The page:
How do you solve the equation by completing the square #x^2-14x+33=0#?

1 Answer
Nov 2, 2016

Answer:

#x = 11# or #x = 3#.

Explanation:

The idea of completing the square, otherwise abbreviated as CTS, is not necessarily complex, but it's a bit involved. First, let's remember that a quadratic equation is of the following format:
#ax^2 + bx + c = 0#, where #a, b# and #c# are coefficients of the equation. Coefficient is just a fancy word for numbers attached to the variable (in this case, the variable x). For this equation, we can easily identify our #a, b# and #c# numbers! Just eyeball it.

#a = 1#, since #x^2 = 1 \cdot x^2#.
#b = -14#
#c = 33#

Now that we've got that out of the way, let's consider the following algebraic term: #r = (\frac{b}{2a})^2#. Our goal is now to calculate #r#. I'll explain what this means a bit later on, but if I do so now, you'll get bogged down.

So, #r = (\frac{b}{2a})^2 = (\frac{-14}{2\cdot 1})^2 = (-7)^2 = 49#

Great. But, now what? Well, we add 49 to both sides of the equation! Analyze how I add it in, though.

#(x^2 -14x + 49) + 33 = 49#.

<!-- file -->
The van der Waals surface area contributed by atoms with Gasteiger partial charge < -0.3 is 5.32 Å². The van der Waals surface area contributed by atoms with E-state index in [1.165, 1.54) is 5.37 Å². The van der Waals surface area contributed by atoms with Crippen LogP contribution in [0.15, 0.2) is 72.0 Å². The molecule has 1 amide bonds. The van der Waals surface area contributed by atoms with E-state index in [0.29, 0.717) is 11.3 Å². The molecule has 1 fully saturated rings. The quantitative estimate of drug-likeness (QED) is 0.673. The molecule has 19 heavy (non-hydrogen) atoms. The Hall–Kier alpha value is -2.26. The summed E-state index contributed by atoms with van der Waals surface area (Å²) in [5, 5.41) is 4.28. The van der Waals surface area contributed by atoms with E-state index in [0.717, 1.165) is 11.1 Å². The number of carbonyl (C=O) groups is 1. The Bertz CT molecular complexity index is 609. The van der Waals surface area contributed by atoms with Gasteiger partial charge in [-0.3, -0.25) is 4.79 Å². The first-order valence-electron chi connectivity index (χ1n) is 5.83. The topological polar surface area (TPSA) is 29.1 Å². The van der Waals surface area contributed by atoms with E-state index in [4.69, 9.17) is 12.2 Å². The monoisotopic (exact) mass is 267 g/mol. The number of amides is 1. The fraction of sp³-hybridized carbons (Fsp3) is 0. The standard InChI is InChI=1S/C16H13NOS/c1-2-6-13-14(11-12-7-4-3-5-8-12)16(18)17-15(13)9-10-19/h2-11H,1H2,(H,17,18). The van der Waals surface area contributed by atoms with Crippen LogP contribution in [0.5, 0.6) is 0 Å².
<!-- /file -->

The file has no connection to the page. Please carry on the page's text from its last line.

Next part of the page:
See what I did there? I injected 49 conveniently, right next to -14x. The question you should be asking is, #why?# Well, this is factorable! In fact, it factors into the following:

#(x - 7)^2 + 33 = 49#
Notice how we used the term #\frac{b}{2a} = \frac{-14}{2 \cdot 1} = -7# to find the factored form.

Now, let's subtract 33 from both sides.
#(x - 7)^2 = 16#

Now, this is the easy-peezy-lemon-squeazy part. Take the square root of both sides. In doing so, you'll get rid of the exponential 2 on the left side of your equation and on the right side, you'll take the square root of 16. So,

#\sqrt{(x-7)^2} = \sqrt{16}#
simplifies to
#x - 7 = \pm 4#

Which further simplifies to

#x = 7 \pm 4#.

Your solutions are: #x_{1} = 7+4 = 11# or #x_{2} = 7 - 4 = 3#. That's about it.

Explanation of the #r = (\frac{b}{2a})^2# term:
This comes from the proof of the quadratic formula. In fact, one of the ways in which we prove the quadratic formula is through the CTS methodology.